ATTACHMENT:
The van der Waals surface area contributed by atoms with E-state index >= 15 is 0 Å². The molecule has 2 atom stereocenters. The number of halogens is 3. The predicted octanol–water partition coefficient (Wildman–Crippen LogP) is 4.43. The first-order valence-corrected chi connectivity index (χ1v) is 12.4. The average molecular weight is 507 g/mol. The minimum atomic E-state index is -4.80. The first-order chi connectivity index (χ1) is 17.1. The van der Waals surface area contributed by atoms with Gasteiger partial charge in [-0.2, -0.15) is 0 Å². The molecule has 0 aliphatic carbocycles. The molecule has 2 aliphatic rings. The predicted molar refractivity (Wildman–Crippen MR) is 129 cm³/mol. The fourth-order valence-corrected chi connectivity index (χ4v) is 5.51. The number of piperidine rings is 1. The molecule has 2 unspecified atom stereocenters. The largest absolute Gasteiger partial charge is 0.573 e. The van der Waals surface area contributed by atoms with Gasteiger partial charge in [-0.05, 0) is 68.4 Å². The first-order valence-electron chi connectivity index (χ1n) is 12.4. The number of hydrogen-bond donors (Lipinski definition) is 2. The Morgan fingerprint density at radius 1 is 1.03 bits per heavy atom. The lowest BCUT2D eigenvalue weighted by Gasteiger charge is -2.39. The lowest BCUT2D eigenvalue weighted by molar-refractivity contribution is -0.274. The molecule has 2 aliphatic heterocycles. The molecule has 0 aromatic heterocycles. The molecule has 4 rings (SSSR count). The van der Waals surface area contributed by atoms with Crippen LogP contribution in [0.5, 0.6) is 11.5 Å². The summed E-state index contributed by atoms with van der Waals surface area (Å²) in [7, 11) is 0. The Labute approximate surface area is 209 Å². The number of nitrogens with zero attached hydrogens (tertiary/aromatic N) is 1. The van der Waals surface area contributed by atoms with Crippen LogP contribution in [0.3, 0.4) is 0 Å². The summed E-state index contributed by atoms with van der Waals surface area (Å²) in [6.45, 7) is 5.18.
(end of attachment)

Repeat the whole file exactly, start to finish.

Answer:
The van der Waals surface area contributed by atoms with E-state index >= 15 is 0 Å². The molecule has 2 atom stereocenters. The number of halogens is 3. The predicted octanol–water partition coefficient (Wildman–Crippen LogP) is 4.43. The first-order valence-corrected chi connectivity index (χ1v) is 12.4. The average molecular weight is 507 g/mol. The minimum atomic E-state index is -4.80. The first-order chi connectivity index (χ1) is 17.1. The van der Waals surface area contributed by atoms with Gasteiger partial charge in [-0.2, -0.15) is 0 Å². The molecule has 0 aliphatic carbocycles. The molecule has 2 aliphatic rings. The predicted molar refractivity (Wildman–Crippen MR) is 129 cm³/mol. The fourth-order valence-corrected chi connectivity index (χ4v) is 5.51. The number of piperidine rings is 1. The molecule has 2 unspecified atom stereocenters. The largest absolute Gasteiger partial charge is 0.573 e. The van der Waals surface area contributed by atoms with Gasteiger partial charge in [-0.05, 0) is 68.4 Å². The first-order valence-electron chi connectivity index (χ1n) is 12.4. The number of hydrogen-bond donors (Lipinski definition) is 2. The Morgan fingerprint density at radius 1 is 1.03 bits per heavy atom. The lowest BCUT2D eigenvalue weighted by Gasteiger charge is -2.39. The lowest BCUT2D eigenvalue weighted by molar-refractivity contribution is -0.274. The molecule has 2 aliphatic heterocycles. The molecule has 0 aromatic heterocycles. The molecule has 4 rings (SSSR count). The van der Waals surface area contributed by atoms with Crippen LogP contribution in [0.5, 0.6) is 11.5 Å². The summed E-state index contributed by atoms with van der Waals surface area (Å²) in [7, 11) is 0. The Labute approximate surface area is 209 Å². The number of nitrogens with zero attached hydrogens (tertiary/aromatic N) is 1. The van der Waals surface area contributed by atoms with Crippen LogP contribution in [0.3, 0.4) is 0 Å². The summed E-state index contributed by atoms with van der Waals surface area (Å²) in [6.45, 7) is 5.18.